Israel said that the test launch of the missile propulsion system had been planned by the security establishment for a long time. Reuters

Israel successfully test launched a ballistic missile propulsion system for satellite delivery from a base in the central part of the country, Israeli defense ministry announced Tuesday. The test launch comes nearly a month after the country tested a new missile defense system developed in partnership with the United States.

The latest test launch “has been planned by the security establishment for a long time and carried out as planned,” the ministry said in a statement, obtained by Haaretz. The trail of the rocket, following the launch, was visible over parts of central Israel, prompting many observers to record it with their cameras.

The missile used by Israel to launch satellites into orbit is called “Shavit,” which is based on the Israeli ballistic Jericho missile, Haaretz reported, adding that the country has conducted several missile system tests, mostly focused on interception.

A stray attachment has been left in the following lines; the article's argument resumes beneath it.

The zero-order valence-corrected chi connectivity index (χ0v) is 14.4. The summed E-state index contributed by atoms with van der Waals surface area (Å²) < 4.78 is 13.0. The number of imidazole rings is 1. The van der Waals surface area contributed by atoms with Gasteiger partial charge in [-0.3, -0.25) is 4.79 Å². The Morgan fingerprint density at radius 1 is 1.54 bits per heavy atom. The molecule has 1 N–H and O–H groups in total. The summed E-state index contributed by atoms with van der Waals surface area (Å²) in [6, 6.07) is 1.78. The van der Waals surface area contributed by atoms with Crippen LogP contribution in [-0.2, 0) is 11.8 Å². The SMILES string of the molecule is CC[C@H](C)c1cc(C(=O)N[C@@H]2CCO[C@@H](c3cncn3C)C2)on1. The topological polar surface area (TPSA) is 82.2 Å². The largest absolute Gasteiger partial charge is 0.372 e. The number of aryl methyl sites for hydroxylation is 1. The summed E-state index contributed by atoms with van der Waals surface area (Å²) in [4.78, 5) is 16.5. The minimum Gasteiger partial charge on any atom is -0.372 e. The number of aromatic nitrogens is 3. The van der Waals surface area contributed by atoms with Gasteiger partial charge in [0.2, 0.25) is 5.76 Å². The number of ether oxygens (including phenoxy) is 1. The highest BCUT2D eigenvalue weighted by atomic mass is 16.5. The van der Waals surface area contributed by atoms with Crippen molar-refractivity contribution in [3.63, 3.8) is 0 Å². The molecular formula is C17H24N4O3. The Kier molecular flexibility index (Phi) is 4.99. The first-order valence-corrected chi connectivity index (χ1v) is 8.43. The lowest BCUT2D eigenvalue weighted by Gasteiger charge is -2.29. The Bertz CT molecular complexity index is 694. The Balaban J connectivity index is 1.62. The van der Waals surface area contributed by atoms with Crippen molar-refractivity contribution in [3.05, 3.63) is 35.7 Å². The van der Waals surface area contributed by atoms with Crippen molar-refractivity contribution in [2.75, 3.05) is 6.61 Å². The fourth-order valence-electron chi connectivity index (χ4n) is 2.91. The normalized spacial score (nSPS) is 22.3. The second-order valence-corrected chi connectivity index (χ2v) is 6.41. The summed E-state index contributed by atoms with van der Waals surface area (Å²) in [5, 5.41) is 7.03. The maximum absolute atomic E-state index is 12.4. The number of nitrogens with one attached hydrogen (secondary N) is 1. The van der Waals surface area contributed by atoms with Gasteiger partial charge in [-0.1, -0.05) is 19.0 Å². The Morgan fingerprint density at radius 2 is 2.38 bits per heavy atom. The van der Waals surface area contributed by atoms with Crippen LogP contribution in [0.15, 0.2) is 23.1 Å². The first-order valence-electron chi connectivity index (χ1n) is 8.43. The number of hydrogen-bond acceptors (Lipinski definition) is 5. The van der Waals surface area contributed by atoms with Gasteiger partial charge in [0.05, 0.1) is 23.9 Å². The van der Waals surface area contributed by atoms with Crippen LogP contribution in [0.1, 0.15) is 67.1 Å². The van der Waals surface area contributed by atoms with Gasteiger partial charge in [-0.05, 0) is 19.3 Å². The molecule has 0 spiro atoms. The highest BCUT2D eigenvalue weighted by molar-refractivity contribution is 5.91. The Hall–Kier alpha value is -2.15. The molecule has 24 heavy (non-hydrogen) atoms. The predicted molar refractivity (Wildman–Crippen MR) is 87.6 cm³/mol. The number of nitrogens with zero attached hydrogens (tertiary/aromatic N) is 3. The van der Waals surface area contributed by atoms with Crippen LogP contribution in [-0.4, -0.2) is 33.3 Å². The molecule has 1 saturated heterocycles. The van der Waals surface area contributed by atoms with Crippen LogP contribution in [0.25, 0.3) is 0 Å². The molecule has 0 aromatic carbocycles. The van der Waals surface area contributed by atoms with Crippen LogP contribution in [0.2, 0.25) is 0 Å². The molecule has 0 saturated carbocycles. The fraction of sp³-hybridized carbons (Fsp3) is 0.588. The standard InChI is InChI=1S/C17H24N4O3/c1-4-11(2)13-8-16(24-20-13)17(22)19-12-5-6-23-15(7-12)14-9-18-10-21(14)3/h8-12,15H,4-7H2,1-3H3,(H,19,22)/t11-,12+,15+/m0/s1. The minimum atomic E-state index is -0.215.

Tuesday’s test comes just days after the U.S. House of Representatives Armed Services Committee approved $474 million for Israel’s anti-missile systems. The committee also approved an amendment, which sanctioned research and development of an anti-tunneling defense system, the Times of Israel reported.

Last month, Israel tested a new missile defense system called “David's Sling,” which was developed and manufactured jointly by Israel's state-owned Rafael Advanced Defense Systems and U.S. defense contractor Raytheon Co.

David's Sling, which is capable of hitting rockets with ranges between 63 miles and 125 miles, and aircraft or low-flying cruise missiles, is expected to fill the operational gap between the Iron Dome short-range rocket interceptor and the Arrow ballistic missile interceptor that are already being used by the Israeli military.


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